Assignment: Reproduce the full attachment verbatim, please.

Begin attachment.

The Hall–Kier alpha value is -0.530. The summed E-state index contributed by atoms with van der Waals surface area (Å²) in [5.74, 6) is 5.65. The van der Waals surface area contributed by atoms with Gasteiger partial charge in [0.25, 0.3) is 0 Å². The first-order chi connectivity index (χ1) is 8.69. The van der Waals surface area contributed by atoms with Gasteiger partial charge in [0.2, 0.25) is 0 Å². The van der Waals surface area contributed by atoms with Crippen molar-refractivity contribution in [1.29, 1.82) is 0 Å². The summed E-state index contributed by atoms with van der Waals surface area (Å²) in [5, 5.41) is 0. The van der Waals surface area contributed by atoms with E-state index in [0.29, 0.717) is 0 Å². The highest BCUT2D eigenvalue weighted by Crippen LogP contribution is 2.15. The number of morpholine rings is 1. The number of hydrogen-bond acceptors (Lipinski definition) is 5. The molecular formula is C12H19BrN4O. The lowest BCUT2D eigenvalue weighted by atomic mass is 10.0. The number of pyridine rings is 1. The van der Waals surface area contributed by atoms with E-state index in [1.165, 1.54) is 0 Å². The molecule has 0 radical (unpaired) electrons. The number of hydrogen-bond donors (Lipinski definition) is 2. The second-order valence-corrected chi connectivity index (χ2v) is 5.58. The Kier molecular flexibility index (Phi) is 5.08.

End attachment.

The Hall–Kier alpha value is -0.530. The summed E-state index contributed by atoms with van der Waals surface area (Å²) in [5.74, 6) is 5.65. The van der Waals surface area contributed by atoms with Gasteiger partial charge in [0.25, 0.3) is 0 Å². The first-order chi connectivity index (χ1) is 8.69. The van der Waals surface area contributed by atoms with Gasteiger partial charge in [0.2, 0.25) is 0 Å². The van der Waals surface area contributed by atoms with Crippen molar-refractivity contribution in [1.29, 1.82) is 0 Å². The summed E-state index contributed by atoms with van der Waals surface area (Å²) in [5, 5.41) is 0. The van der Waals surface area contributed by atoms with E-state index in [0.29, 0.717) is 0 Å². The highest BCUT2D eigenvalue weighted by Crippen LogP contribution is 2.15. The number of morpholine rings is 1. The number of hydrogen-bond acceptors (Lipinski definition) is 5. The molecular formula is C12H19BrN4O. The lowest BCUT2D eigenvalue weighted by atomic mass is 10.0. The number of pyridine rings is 1. The van der Waals surface area contributed by atoms with E-state index in [1.165, 1.54) is 0 Å². The molecule has 0 radical (unpaired) electrons. The number of hydrogen-bond donors (Lipinski definition) is 2. The second-order valence-corrected chi connectivity index (χ2v) is 5.58. The Kier molecular flexibility index (Phi) is 5.08.